Some traditions are celebrated openly, such as yola dancing or camel racing. Others continue quietly and without spectacle. Talli work is one of them.
Video: 32. Traditional "talli" embroidery stand
Talli, a form of traditional Emirati embroidery still practiced today, has long been used to embellish the collars and cuffs of women's clothing. Ateeja Ali Al Muhairbi recalls learning the intricate art form as young as eight years old.
The art of embroidery has been practised by women in the Emirates for so long, no one can be quite sure when it began.
It survives in an age of mass-produced clothing, passed down from mother to daughter and supported by institutions such as the handicrafts centre at the Abu Dhabi General Women's Union, where this example was made.
Ateeja Ali Al Muhairbi produces talli work at the centre, skilfully placing the spools of thread to create intricate designs for the collars and cuffs of abayas and other items of clothing.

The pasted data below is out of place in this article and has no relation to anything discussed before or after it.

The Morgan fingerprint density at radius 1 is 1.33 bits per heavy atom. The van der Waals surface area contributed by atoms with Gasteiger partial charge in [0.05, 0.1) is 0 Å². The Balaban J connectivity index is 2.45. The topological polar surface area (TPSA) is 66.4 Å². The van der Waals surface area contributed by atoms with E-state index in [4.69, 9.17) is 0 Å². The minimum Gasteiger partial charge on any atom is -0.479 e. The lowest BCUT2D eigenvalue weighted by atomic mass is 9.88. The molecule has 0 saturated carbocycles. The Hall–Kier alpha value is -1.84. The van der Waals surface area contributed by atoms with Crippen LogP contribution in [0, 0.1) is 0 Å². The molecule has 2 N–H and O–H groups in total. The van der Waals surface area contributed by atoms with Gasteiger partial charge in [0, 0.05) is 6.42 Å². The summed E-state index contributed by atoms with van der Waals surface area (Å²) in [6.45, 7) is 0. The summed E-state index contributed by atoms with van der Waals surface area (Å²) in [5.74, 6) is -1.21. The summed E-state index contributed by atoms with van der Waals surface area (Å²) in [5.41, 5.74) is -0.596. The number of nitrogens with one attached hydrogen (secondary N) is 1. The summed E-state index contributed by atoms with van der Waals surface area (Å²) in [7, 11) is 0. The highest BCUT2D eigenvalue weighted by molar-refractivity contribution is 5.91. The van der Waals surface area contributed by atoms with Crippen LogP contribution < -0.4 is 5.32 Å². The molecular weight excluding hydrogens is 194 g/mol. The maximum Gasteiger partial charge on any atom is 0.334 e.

In a time before tailors, women needed to learn the art of talli work, she explains. "We did everything on our own, talli and burqas and the like. We've always had the energy for this."
Women might work on their talli when their husbands left for the pearl diving season. As a young girl, Al Muhairbi recalls: "We were always looking forward to learning new things, to spare our mothers the effort, and even our aunts and neighbours for that matter."
Older examples of talli work would be made with real silver thread, imported from India. These days synthetic materials are more likely to be used.
The skill has even inspired poetry. One well-known Arabic verse runs:
"The one wearing the talli has captivated my heart.
With her long black hair flowing in the wind
In front of me she gracefully sways
A beauty playful and inviting.
Try as I may to describe her
No words could do my loved one justice.
The one wearing the talli has rendered me speechless."
Talli embroidery is still as popular as ever with women of all ages and is incorporated into the most fashionable designs.
"We've never abandoned our customs and traditions," Al Muhairbi says. "Wherever we go, whatever we do, our talli is always with us."